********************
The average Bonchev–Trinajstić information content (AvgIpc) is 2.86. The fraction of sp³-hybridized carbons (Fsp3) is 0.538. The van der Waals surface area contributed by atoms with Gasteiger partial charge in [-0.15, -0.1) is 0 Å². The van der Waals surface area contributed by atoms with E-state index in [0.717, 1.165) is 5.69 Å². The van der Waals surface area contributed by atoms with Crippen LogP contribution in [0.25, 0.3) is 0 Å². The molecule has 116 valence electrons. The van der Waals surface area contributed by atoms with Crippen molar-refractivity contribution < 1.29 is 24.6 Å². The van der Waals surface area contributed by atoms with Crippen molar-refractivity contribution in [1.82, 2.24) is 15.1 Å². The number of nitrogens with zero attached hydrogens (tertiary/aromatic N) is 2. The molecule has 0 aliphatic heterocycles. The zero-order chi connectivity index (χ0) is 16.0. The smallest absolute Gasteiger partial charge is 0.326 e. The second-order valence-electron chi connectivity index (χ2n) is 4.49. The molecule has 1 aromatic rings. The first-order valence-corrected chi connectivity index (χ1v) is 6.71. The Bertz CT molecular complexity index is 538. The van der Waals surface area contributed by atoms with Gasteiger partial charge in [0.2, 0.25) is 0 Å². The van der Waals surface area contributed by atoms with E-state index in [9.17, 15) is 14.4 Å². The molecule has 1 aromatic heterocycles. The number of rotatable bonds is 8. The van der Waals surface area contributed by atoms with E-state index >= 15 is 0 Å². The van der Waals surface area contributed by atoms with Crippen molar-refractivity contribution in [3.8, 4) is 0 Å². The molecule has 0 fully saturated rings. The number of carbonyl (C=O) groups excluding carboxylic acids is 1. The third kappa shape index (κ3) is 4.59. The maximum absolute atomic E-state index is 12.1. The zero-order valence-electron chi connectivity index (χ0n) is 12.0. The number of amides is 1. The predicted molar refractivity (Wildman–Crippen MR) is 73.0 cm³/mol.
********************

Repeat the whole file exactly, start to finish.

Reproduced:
The average Bonchev–Trinajstić information content (AvgIpc) is 2.86. The fraction of sp³-hybridized carbons (Fsp3) is 0.538. The van der Waals surface area contributed by atoms with Gasteiger partial charge in [-0.15, -0.1) is 0 Å². The van der Waals surface area contributed by atoms with E-state index in [0.717, 1.165) is 5.69 Å². The van der Waals surface area contributed by atoms with Crippen LogP contribution in [0.25, 0.3) is 0 Å². The molecule has 116 valence electrons. The van der Waals surface area contributed by atoms with Crippen molar-refractivity contribution < 1.29 is 24.6 Å². The van der Waals surface area contributed by atoms with Crippen molar-refractivity contribution in [1.82, 2.24) is 15.1 Å². The number of nitrogens with zero attached hydrogens (tertiary/aromatic N) is 2. The molecule has 0 aliphatic heterocycles. The zero-order chi connectivity index (χ0) is 16.0. The smallest absolute Gasteiger partial charge is 0.326 e. The second-order valence-electron chi connectivity index (χ2n) is 4.49. The molecule has 1 aromatic rings. The first-order valence-corrected chi connectivity index (χ1v) is 6.71. The Bertz CT molecular complexity index is 538. The van der Waals surface area contributed by atoms with Gasteiger partial charge in [0.2, 0.25) is 0 Å². The van der Waals surface area contributed by atoms with E-state index in [9.17, 15) is 14.4 Å². The molecule has 1 aromatic heterocycles. The number of rotatable bonds is 8. The van der Waals surface area contributed by atoms with E-state index >= 15 is 0 Å². The van der Waals surface area contributed by atoms with Crippen molar-refractivity contribution in [3.8, 4) is 0 Å². The molecule has 0 fully saturated rings. The number of carbonyl (C=O) groups excluding carboxylic acids is 1. The third kappa shape index (κ3) is 4.59. The maximum absolute atomic E-state index is 12.1. The zero-order valence-electron chi connectivity index (χ0n) is 12.0. The number of amides is 1. The predicted molar refractivity (Wildman–Crippen MR) is 73.0 cm³/mol.